By Camaron Abundes
FORT STOCKTON- Last month the Texas Department of Criminal Justice started offering $1,500 dollar incentives for new correctional officers heading to work at under staffed prisons like the Lynaugh and Fort Stockton Units in Pecos County. Despite the extra incentive, housing shortages and fuel costs are making it tough to recruit.
"I am just concerned about my staff, because like I say they're working tired and they get compensated but sometimes that's not enough," Warden W.E. Walker, said.
Warden Walker says they've already had to cut community service programs and other activities usually offered to inmates, even though he would much rather see the prisoners staying active.
"I've had to cancel church services," he said, "There's been days that I've had to suspend total activity and give the prisoners sack lunches, because I don't have enough staff to safely pull them out."
Warden Walker says it's not safe for the inmates either when they're aren't enough guards on the block. The Units aren't alone around the State, Warden Walker says at least a handful of facilities face critical shortages.
In the Permian Basin, benefit packages and retirement plans, can't lure workers away from the oilfield. Warden Walker says the energy sector is able to pay better, but he's hopeful the TDCJ can not only offer incentives but work toward raising the pay for correctional officers.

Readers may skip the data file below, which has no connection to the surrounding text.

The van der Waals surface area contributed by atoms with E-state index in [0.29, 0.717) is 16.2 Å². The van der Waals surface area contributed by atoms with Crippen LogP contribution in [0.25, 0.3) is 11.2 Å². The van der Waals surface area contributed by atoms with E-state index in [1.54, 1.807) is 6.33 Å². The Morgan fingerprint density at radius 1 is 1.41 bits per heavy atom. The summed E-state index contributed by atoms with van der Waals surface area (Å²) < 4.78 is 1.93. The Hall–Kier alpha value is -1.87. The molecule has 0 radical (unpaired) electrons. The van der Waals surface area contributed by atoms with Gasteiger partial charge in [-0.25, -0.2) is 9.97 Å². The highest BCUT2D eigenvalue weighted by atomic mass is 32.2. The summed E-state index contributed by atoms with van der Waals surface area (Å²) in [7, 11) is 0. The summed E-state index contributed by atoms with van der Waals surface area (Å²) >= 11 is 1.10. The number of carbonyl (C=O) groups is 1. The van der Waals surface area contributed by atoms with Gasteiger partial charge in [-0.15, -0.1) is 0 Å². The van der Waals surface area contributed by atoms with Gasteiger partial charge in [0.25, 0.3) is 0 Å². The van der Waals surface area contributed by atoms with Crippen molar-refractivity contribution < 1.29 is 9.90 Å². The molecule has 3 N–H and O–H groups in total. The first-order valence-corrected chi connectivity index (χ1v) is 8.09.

Currently the ratio of inmates to guards is 12:1, but the Warden says it should be 5:1, one reason the State is in the process of transferring more than three hundred inmates from the Lynaugh unit to other facilities. It will bring the number of inmates to 1,000.
"They put in a lot of hours, and then they work on they're days off," Warden Walker said of his staff, many of whom come in from as far as El Paso to help ease the staff shortage.
"When we have ample staff it's a good job, when it gets down and people are doing the job of four to five people, it gets to be tough on everybody," Sgt. Larry Humphries said.
Top it all off with high fuel costs, the Warden says some staff members who commute have missed days because they can't afford the drive, that's why he is hopeful a 40 bed housing unit called a bachelor officer's quarter will help alleviate the housing issue.
"The City and the County and the economic development committee are working closely to get me a bachelor's officers quarters to get those officers to live in," he said.